Sweden’s Disgusting Food Museum Is Not for the Faint of Stomach
But the museum isn’t trying to make visitors lose their lunch; instead, it hopes to highlight the cultural subjectivity of food
Most museums seek to inspire and delight visitors, regaling them with collections of beautiful artworks and fascinating historical relics. A new museum in Sweden has a rather different goal: to hammer the senses with a display of some of the world’s most reviled foods.
The aptly titled Disgusting Food Museum, which opened recently in the coastal city of Malmo, features 80 dishes from around the world that for one reason or another have earned the epithet of being “disgusting.”
As Deutsche Welle reports, this curatorial menu of curiosities comes from the mind of Samuel West, a psychologist who previously created the Museum of Failure. With his latest project, West is not simply trying to make visitors lose their lunch, but instead hopes to explore the cultural subjectivity of food and challenge our concepts about why certain meals provoke, in the words of Merriam-Webster, such “strong feeling[s] of dislike or disinclination.”
After all, food-related disgust has been shown to be subjective. “[Y]ou still have to learn from your surroundings what you should find disgusting,” West tells Christina Anderson of the New York Times.
Visitors can smell and taste some of the foods, and lest you doubt that the museum means business, its tickets also double as barf bags.
Among the dishes on display are Icelandic fermented shark meat that nearly felled Gordon Ramsey; a type of Sardinian cheese, which is sourced from the milk-filled stomach of a slaughtered baby goat; cooked guinea pig, or cuy, which is considered a delicacy of the Andean diet; not to mention the infamously foul-smelling Durian fruit from Thailand. Such American staples as Twinkies and root beer also made the cut. As West tells Lilit Marcus and Rob Picheta of CNN, these items don’t always tickle the fancies of people outside of the States. “If you give root beer to a Swede they will spit it out and say it tastes like toothpaste,” he says.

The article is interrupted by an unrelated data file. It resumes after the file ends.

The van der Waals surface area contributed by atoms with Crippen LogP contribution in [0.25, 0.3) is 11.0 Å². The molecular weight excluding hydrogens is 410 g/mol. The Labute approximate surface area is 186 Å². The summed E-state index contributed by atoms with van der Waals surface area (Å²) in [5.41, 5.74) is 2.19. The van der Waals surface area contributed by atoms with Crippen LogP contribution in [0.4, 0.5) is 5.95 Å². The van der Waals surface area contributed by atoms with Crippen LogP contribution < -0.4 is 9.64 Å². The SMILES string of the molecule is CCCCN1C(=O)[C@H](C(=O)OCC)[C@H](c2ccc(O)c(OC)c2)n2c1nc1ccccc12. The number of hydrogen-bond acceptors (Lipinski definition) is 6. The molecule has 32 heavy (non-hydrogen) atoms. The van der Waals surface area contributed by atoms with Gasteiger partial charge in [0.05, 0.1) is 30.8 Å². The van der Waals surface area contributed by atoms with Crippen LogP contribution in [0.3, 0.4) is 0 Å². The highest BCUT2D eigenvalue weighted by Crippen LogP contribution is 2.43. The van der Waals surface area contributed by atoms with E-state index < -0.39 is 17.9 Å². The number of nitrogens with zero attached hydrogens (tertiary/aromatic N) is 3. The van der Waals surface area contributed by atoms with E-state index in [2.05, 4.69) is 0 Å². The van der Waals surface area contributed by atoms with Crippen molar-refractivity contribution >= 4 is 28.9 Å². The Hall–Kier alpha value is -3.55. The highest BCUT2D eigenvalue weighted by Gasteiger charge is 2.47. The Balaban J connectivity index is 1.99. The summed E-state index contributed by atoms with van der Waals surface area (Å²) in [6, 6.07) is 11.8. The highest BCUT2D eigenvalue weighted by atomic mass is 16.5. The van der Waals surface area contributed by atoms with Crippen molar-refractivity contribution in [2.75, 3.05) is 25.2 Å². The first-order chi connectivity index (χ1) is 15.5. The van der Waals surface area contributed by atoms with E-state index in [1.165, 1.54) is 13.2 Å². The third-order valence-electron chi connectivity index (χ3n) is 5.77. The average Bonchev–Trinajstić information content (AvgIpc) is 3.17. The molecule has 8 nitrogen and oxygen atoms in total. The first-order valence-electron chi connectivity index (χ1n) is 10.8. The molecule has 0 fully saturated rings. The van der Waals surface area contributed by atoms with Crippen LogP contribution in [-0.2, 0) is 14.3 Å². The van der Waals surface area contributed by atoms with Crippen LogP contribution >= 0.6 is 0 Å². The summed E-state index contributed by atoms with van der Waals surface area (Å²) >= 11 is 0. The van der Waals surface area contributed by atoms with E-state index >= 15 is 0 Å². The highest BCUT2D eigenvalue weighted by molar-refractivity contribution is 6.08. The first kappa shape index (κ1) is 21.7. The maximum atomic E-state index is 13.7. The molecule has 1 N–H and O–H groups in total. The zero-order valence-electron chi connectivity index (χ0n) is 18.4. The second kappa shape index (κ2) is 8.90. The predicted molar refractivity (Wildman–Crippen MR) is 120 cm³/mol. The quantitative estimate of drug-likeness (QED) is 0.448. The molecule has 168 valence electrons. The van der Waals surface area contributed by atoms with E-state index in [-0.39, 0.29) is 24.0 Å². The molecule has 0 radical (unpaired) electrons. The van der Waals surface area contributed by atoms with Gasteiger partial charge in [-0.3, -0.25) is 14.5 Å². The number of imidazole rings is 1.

Nor do local delicacies escape the museum’s scrutiny. Those who are not faint of stomach can take a whiff of surströmming, a fermented herring traditionally eaten at the end of August; the fish’s pungent smell is wafted into a photo booth, which captures visitors’ reaction to the scent.
When evaluating foods’ ick factor, museum staff considered not only taste, smell and texture, but also “background”—like whether or not animals were ill-treated during the making of the food. So pork, which many consider to be a tasty treat, is on display because of its connection to the factory farming industry.
“[W]hen you look … the way that pigs are held in factory farms, when you look at the antibiotics [that are used in factory farming]—that is absolutely disgusting and could potentially be life-threatening for humans," museum director Andreas Ahrens tells Deutsche Welle.
West was, in fact, inspired to create the museum because he is concerned about the ecological impact of meat-eating. Why, he asked himself, are many people willing to eat meat from animals like pigs, but recoil at more sustainable protein sources like insects?
“The obstacle is disgust,” West tells Anderson of the Times—and disgust, he hopes to show, is open to interpretation.